Monday, April 11, 2005

Cleaning Up

I'm not sure what the etiquette is with respect to taking your friends' money.

On Saturday night, I met up with some people for a friendly game of poker. I had met them through a Craigslist posting which explicitly asked for "normal, sane people." (Contrary to what others may think, I consider myself one of those.) The idea was, apparently, that these people weren't seeking hard-core poker fanatics who expected huge sums of money to change hands or who were big-time hustlers. They were seeking low-key, low-pressure players.

There was a low buy-in of $20. Since that's more than I would have spent if I had spent a night out at the bar, it was a bargain night of entertainment.

All in all, the night is supposed to be for fun more than anything. But there's always that strange element that creeps into it because money is involved.

J. and R. have this elaborate system worked out. It's a little geeky, but it's pretty awesome at the same time, and also a bit ironic seeing as they had explicitly sought "normal" people. Basically, they've set up a system where, at the end of the night, they can tell you how much your $20 gained or lost -- to the penny -- so that you can take a payout (or wallow in how much of your $20 you lost). (The payouts usually round away the last digit or two. And usually no one makes a big deal about the pennies they lose to rounding.)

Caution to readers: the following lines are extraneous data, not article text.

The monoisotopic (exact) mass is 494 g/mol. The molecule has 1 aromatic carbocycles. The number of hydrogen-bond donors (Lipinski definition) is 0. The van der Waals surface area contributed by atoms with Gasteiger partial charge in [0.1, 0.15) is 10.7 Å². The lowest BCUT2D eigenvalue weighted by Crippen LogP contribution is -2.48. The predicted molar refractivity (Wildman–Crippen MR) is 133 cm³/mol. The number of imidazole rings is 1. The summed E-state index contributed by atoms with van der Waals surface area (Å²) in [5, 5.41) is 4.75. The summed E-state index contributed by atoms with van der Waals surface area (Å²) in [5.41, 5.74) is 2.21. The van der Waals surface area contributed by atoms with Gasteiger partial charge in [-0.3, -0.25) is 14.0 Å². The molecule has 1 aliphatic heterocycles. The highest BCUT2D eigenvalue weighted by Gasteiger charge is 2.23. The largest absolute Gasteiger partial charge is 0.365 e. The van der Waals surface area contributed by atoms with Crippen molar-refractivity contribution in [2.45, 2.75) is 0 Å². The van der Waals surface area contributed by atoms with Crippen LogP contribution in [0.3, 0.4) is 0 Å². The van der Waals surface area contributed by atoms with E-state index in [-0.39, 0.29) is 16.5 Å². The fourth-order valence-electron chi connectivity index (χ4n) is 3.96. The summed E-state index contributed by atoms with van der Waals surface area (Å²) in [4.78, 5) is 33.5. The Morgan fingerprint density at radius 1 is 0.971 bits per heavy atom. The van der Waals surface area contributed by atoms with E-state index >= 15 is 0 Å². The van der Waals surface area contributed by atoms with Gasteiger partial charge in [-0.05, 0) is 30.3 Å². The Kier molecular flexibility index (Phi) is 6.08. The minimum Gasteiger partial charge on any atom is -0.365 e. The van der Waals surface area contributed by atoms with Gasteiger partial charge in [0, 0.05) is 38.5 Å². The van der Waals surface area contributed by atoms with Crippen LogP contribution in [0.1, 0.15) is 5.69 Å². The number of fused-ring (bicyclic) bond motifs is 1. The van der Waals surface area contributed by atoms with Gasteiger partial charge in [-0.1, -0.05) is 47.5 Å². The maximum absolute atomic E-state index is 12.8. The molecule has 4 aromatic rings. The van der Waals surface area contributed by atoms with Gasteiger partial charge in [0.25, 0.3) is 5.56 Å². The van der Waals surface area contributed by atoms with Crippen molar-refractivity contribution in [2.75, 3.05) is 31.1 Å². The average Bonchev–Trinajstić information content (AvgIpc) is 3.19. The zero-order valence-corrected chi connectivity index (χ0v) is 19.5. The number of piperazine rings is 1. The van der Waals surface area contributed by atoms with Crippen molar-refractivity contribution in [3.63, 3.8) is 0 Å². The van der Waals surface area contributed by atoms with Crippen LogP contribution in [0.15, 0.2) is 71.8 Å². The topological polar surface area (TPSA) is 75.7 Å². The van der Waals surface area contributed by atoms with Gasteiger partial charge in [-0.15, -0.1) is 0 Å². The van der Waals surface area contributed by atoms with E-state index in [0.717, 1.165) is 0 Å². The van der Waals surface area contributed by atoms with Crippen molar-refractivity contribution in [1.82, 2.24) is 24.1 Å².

This Saturday, for a $20 buy-in, I walked away with $57.50. Not too shabby. (One girl at the table walked away with $0.43. She laughed about it a lot. She's a trip.)

There was, of course, the requisite joking that I would not be invited back for the next poker night. And the howls of how I was totally raking it in because I'd bet large amounts on crappy hands just because the other players clearly wouldn't be able to afford such large bets.

That's the strange Catch-22 of poker nights for money. There's always the delicate balancing act between winning because it's fun, winning because you get to take home money, and being careful not to win so much that you piss everyone else off. Including your hosts.


Will said...

as a regular player of "friendly" poker I understand the balance and how delicate it can be. Of course I've played with the same group for so long we no longer feel and regret about taking cash from one another. Maybe I need new friends.

kat said...

I have a weekly poker game with some really good friends - we also do a $20 buy in, but we play 2 $10 no-limit tournaments where the top three players get money and the other four get the shaft. It seems that I inevitably end up winning the first tournament, so I make a concerted effort to lose the second, because I'm just that good of a friend.

ericorbit said...

I never learned how to play poker. But I do play a mean Go Fish.

Dennis! said...

Will: I say you meet new people for poker and decide whether you like them or not. If you do, then you have new friends. If you don't, take them for all they have then don't bother to call about future games.

Kat: How very nice of you. I'm sure my competitive nature would kick in. But then if you're splitting $70 three ways, that's not a whole lot, so I guess losing on purpose is cool.

Eric: I didn't get into poker until they started televising the thing all over the tube. And I'm a dork that way. Question is, do you wear underwear while you play?.... hahaha.

katie said...

I always feel a tinge of guilt about winning. But I quickly get over it.

p.p. said...

I have no guilt. But this is immaterial b/c I never win.